In May 2020, Iraqi political leaders called for the expulsion of diplomats following a decision by a number of foreign embassies in the country to fly the rainbow flag in honour of the International Day Against Homophobia.

And in 2016, a Saudi doctor was arrested by authorities for flying a rainbow pride flag above his home, apparently unaware that it symbolised LGBTQ+ rights.

According to CNN Arabic, the doctor had bought the flag online because his children found the colours "pretty".

Not illegal

Despite the recurring use of the phrase in the suppression of the rainbow flag, "promoting homosexuality" is not explicitly outlawed in any Middle Eastern country.

But, according to a 2018 Human Rights Watch report, vaguely worded laws on "morality" or "indecency" can be used to suppress pro-LGBTQ+ speech.

"These provisions can be particularly insidious because of their vagueness," according to HRW.

Gay footballer Josh Cavallo ‘scared’ to play at Qatar World Cup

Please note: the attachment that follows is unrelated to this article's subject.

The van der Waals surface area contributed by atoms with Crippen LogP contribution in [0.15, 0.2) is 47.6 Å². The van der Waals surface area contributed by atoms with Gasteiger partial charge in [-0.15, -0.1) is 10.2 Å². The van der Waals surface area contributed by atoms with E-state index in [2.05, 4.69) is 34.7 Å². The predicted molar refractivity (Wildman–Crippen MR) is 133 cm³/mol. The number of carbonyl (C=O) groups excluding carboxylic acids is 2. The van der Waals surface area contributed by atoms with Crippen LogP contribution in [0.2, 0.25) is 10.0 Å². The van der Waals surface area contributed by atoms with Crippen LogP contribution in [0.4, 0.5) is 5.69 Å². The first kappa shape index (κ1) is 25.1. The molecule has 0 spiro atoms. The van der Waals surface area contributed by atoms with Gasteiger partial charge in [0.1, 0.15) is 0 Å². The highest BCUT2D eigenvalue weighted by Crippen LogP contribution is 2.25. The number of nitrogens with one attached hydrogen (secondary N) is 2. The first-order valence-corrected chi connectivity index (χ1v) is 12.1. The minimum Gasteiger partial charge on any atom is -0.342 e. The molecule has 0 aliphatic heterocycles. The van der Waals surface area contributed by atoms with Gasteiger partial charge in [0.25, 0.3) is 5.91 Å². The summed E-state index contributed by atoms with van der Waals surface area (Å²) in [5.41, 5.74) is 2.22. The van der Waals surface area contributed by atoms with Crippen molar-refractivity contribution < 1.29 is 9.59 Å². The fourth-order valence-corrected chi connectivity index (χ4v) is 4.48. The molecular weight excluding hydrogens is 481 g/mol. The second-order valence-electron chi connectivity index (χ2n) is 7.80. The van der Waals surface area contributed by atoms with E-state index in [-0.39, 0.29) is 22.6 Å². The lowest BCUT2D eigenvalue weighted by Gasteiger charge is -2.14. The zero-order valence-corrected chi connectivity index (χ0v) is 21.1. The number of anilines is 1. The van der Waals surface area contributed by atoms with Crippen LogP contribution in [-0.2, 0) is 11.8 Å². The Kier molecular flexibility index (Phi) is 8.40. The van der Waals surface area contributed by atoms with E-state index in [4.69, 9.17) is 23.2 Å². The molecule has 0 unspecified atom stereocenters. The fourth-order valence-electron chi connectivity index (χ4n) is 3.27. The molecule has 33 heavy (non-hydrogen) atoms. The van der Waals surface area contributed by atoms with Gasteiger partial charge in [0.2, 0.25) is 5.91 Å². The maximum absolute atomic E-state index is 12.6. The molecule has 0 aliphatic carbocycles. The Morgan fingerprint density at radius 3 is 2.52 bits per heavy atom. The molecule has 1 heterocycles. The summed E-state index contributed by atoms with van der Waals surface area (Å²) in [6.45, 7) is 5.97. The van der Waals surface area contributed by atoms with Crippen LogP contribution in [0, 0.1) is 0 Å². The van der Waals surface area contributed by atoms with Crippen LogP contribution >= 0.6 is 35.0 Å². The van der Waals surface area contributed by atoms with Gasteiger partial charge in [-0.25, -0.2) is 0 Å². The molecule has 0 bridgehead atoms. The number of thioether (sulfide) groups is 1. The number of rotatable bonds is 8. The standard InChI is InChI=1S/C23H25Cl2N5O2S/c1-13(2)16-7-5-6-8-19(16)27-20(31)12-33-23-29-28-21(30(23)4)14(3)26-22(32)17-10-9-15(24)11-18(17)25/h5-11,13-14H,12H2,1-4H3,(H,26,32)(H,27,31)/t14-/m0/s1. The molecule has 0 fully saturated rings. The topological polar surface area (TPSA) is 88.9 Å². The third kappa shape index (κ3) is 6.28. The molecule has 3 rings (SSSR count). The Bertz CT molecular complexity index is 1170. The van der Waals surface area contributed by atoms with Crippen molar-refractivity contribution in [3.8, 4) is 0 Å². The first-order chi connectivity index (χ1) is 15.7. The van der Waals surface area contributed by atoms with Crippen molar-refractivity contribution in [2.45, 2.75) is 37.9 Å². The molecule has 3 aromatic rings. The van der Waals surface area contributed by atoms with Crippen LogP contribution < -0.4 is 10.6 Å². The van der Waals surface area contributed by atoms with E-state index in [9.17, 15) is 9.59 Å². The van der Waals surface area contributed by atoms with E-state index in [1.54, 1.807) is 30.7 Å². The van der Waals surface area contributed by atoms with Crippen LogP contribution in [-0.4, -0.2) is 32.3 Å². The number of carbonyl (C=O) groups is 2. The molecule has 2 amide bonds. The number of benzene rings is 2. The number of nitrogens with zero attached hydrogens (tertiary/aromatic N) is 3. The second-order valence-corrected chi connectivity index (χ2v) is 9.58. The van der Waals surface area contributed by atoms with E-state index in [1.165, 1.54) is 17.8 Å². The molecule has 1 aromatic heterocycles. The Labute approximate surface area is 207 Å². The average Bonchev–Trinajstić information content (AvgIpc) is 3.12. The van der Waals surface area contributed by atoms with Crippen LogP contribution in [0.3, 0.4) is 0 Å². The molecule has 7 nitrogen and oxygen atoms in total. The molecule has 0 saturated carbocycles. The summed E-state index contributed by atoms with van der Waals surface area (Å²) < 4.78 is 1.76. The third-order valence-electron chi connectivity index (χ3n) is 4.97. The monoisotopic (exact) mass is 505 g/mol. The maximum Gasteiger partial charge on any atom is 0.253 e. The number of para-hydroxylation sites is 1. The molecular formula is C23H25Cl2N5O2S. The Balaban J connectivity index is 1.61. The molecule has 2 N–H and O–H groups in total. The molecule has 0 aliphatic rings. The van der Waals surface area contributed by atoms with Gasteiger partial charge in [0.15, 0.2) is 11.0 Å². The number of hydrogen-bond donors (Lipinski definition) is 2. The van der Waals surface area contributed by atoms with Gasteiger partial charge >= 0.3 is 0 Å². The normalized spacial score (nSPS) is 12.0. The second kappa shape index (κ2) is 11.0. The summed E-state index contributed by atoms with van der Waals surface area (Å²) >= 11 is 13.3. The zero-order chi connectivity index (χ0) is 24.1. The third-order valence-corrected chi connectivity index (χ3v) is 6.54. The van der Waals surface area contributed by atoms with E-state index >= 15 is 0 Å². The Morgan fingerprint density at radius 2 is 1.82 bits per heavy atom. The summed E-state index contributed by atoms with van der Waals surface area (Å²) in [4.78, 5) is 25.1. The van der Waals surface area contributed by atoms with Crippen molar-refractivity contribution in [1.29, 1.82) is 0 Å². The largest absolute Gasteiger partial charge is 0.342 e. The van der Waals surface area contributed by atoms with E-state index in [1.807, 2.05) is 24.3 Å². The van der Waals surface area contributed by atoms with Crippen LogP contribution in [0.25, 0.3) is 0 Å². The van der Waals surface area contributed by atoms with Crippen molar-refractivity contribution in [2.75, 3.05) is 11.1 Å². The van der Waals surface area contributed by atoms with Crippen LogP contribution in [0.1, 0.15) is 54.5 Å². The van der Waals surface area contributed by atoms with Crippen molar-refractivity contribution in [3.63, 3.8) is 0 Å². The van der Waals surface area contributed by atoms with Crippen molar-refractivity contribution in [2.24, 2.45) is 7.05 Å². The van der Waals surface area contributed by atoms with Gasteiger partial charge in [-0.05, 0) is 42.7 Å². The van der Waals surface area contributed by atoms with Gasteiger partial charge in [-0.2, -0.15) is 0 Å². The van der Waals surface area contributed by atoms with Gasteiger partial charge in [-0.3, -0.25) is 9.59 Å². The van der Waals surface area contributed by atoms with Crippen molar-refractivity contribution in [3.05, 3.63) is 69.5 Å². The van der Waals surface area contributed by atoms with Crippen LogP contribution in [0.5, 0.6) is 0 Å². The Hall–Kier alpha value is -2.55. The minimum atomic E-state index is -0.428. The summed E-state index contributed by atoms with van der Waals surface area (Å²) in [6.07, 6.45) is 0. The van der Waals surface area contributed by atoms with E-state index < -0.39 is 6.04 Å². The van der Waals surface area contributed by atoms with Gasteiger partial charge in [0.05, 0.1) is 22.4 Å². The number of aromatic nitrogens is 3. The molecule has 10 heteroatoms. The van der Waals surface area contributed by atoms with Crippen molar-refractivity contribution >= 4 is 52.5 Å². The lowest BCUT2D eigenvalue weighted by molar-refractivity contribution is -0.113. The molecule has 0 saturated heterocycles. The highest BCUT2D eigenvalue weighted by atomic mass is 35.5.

Read More »

"Egypt is a serial offender [in the region] in terms of systematic use of such provisions against LGBT people," according to HRW.

After the 2017 Mashrou' Leila concert, for example, Egypt used a provision on "incitement to debauchery" from a 1961 law on prostitution to arrest those suspected of flying the rainbow flag.

Others accused of doing the same were charged with "interrupting the provisions of the constitution or laws".

In Algeria and Yemen, people can be charged with a "breach of modesty", whereas in Jordan "expressing a sign incompatible with modesty in a public place" is a crime.

In Qatar, "inducing or seducing a male or a female anyhow to commit illegal or immoral actions” is punishable by up to three years, though the specifics of what this can include are unclear.

Middle East Eye delivers independent and unrivalled coverage and analysis of the Middle East, North Africa and beyond. To learn more about republishing this content and the associated fees, please fill out this form. More about MEE can be found here.